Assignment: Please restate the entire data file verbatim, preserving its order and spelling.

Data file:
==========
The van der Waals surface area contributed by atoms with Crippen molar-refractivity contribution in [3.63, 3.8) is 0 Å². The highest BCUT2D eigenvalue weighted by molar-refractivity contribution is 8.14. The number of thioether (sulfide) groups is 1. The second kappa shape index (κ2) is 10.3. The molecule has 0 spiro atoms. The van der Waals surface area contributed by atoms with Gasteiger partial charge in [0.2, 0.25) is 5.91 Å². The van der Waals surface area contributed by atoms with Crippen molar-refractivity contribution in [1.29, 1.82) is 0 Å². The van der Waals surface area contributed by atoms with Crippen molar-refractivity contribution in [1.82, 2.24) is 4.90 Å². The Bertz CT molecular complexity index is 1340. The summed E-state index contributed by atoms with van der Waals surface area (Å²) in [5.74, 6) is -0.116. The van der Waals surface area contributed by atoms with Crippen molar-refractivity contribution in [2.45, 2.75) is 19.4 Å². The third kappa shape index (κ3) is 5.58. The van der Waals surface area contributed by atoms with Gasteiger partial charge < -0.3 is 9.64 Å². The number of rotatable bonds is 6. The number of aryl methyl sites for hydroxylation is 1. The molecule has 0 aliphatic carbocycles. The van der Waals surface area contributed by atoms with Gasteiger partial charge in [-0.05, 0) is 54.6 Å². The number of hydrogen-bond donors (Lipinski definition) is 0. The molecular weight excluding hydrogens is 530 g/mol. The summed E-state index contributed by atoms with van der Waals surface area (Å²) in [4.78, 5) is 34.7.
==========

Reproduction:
The van der Waals surface area contributed by atoms with Crippen molar-refractivity contribution in [3.63, 3.8) is 0 Å². The highest BCUT2D eigenvalue weighted by molar-refractivity contribution is 8.14. The number of thioether (sulfide) groups is 1. The second kappa shape index (κ2) is 10.3. The molecule has 0 spiro atoms. The van der Waals surface area contributed by atoms with Gasteiger partial charge in [0.2, 0.25) is 5.91 Å². The van der Waals surface area contributed by atoms with Crippen molar-refractivity contribution in [1.29, 1.82) is 0 Å². The van der Waals surface area contributed by atoms with Crippen molar-refractivity contribution in [1.82, 2.24) is 4.90 Å². The Bertz CT molecular complexity index is 1340. The summed E-state index contributed by atoms with van der Waals surface area (Å²) in [5.74, 6) is -0.116. The van der Waals surface area contributed by atoms with Crippen molar-refractivity contribution in [2.45, 2.75) is 19.4 Å². The third kappa shape index (κ3) is 5.58. The van der Waals surface area contributed by atoms with Gasteiger partial charge < -0.3 is 9.64 Å². The number of rotatable bonds is 6. The number of aryl methyl sites for hydroxylation is 1. The molecule has 0 aliphatic carbocycles. The van der Waals surface area contributed by atoms with Gasteiger partial charge in [-0.05, 0) is 54.6 Å². The number of hydrogen-bond donors (Lipinski definition) is 0. The molecular weight excluding hydrogens is 530 g/mol. The summed E-state index contributed by atoms with van der Waals surface area (Å²) in [4.78, 5) is 34.7.